Soulmates engage in growth together
Couples who are becoming soulmates are willing to learn how to open themselves, even when the going gets rough. They commit to learn to bring out their best, instead of passively giving way to their habitual reactions.
They refuse to simply close down into fear, withdrawal, self-defensiveness, resentment, blame, criticism, or the many other common ways we destroy our own relationships.
In the most challenging case, relationship work means showing up in a new way when both partners are stuck in negativity. It means embracing the upsets and learning how to expand and elevate the situation.
As a Japanese proverb suggests: “The obstacle is the path.”
You are called on to instigate positive transformation. Each partner needs to come forward in times of challenge and expand to the occasion, rather than closing down.
What prevents us from doing this work is the lack of a good model for how to do it. How many couples did you witness doing this when you were growing up?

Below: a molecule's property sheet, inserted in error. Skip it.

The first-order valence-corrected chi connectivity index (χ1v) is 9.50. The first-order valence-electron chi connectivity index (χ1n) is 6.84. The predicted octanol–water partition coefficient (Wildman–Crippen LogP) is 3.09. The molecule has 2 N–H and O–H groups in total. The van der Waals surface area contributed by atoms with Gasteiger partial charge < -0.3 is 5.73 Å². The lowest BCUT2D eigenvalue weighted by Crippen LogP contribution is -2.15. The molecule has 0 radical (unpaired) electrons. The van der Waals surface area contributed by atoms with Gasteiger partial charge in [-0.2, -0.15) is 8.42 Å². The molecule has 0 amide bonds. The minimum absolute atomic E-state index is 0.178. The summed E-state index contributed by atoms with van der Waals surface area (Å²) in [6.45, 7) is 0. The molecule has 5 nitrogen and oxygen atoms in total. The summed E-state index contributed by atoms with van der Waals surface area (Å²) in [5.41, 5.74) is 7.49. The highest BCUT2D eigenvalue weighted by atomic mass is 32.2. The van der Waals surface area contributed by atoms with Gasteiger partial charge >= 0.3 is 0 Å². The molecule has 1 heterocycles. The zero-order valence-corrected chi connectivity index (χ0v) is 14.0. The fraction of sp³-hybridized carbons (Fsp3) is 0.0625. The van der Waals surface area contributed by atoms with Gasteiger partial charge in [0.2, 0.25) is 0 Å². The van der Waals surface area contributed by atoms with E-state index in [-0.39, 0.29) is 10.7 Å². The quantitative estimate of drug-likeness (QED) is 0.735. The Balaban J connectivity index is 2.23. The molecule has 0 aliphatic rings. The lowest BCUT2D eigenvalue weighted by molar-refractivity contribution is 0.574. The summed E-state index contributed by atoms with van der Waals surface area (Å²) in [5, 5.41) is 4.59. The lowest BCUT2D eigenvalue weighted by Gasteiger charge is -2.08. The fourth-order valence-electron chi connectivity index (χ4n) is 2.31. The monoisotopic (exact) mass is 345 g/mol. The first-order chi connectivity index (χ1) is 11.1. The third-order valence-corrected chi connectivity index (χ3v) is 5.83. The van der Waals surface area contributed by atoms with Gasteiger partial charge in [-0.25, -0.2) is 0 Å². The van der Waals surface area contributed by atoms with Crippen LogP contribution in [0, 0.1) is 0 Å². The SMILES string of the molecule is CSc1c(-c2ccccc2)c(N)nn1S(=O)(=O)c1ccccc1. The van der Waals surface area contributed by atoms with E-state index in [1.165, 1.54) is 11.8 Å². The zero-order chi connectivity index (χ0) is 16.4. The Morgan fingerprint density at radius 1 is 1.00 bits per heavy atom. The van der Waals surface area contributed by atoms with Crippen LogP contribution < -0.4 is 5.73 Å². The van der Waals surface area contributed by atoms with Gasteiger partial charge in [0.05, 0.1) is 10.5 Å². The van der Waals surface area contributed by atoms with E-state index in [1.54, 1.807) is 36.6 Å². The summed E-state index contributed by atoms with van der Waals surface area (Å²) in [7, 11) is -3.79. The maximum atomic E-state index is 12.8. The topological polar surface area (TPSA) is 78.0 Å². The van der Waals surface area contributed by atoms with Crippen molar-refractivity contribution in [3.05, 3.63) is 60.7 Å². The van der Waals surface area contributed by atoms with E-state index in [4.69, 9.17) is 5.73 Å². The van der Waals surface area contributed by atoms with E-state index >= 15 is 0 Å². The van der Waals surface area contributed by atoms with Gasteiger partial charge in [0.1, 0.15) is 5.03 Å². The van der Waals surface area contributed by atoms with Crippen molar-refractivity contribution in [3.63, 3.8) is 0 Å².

Did we learn to do the real work of relationship?
We have all heard the saying, “Relationships take work.”
But, we are sadly lacking in useful guidelines, strategies or models for doing that work. We might work at our relationships, getting into long discussions of issues — or, when that doesn’t work, fights and arguments — and, when that doesn’t work, stop talking, distance and build up emotional walls.
All those kinds of “work” don’t work! They are not merely counterproductive. They are actually destructive. Yet, in truth, they all indicate that we have failed to learn any effective communication tools or understandings that enable us to transform, much less resolve, our upsets.
Most of us were raised in families which did not model how to do the work. We have seldom seen it done well, and may not even know a couple that can do it at all. For over five decades, our society has had persistently poor statistics on the lasting success of love, relationship or marriage.